Drug repurposing to target Ebola virus replication and virulence using structural systems pharmacology
© Zhao et al. 2016
Received: 22 February 2015
Accepted: 10 February 2016
Published: 18 February 2016
The recent outbreak of Ebola has been cited as the largest in history. Despite this global health crisis, few drugs are available to efficiently treat Ebola infections. Drug repurposing provides a potentially efficient solution to accelerating the development of therapeutic approaches in response to Ebola outbreak. To identify such candidates, we use an integrated structural systems pharmacology pipeline which combines proteome-scale ligand binding site comparison, protein-ligand docking, and Molecular Dynamics (MD) simulation.
One thousand seven hundred and sixty-six FDA-approved drugs and 259 experimental drugs were screened to identify those with the potential to inhibit the replication and virulence of Ebola, and to determine the binding modes with their respective targets. Initial screening has identified a number of promising hits. Notably, Indinavir; an HIV protease inhibitor, may be effective in reducing the virulence of Ebola. Additionally, an antifungal (Sinefungin) and several anti-viral drugs (e.g. Maraviroc, Abacavir, Telbivudine, and Cidofovir) may inhibit Ebola RNA-directed RNA polymerase through targeting the MTase domain.
Identification of safe drug candidates is a crucial first step toward the determination of timely and effective therapeutic approaches to address and mitigate the impact of the Ebola global crisis and future outbreaks of pathogenic diseases. Further in vitro and in vivo testing to evaluate the anti-Ebola activity of these drugs is warranted.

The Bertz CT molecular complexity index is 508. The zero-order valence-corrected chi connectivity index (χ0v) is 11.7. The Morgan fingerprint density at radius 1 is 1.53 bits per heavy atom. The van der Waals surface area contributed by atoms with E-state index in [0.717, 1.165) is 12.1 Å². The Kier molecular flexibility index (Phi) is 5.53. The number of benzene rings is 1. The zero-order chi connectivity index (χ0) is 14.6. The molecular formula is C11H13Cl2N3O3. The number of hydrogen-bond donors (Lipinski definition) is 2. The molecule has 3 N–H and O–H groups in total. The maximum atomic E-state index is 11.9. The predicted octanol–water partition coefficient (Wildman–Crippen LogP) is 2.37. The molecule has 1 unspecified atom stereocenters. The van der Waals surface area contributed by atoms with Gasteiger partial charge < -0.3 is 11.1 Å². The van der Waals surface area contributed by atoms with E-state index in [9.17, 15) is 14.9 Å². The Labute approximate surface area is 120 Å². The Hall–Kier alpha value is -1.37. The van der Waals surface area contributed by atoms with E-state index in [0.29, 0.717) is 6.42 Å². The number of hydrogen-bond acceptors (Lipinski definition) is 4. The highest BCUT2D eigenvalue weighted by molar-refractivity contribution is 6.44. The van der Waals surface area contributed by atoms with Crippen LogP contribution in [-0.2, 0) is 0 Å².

The recent Ebola outbreak poses a serious threat to human health around the world and has been cited as the largest Ebola outbreak in history . Efficient therapeutics with the ability to cure Ebola infections are yet to be available. Despite recent technological advances, the conventional drug discovery and development process often takes more than 10 years, and costs more than 2 billion dollars to bring a new drug to market . New approaches are urgently needed to deliver medicines to treat Ebola in a timely fashion.
Repurposing safe drugs to be anti-infectious agents has emerged as a novel concept to combat pathogens, and to accelerate drug development [3–7], especially given that the ADME and toxicology properties of approved drugs are already known. Moreover, computational approaches provide an attractive solution in determining potential drug repurposing opportunities, especially where in vitro and/or in vivo screening is difficult or even impossible . It should be noted, however, that several unique challenges are encountered during in silico anti-infective drug repurposing. For example, the successful phenotype-based method  which compares molecular or organismal phenotypes of drug response with those of diseases, has limitations when applied to anti-infective drug development. Notably, it is not trivial to compare drug response and disease phenotype across human and pathogens. Additionally, ligand- and target-based drug repurposing are limited by their under-representative coverage of drug targets in the pathogen genomes . Finally, few virulence-related proteins have characterized ligands, even though their structures are readily available .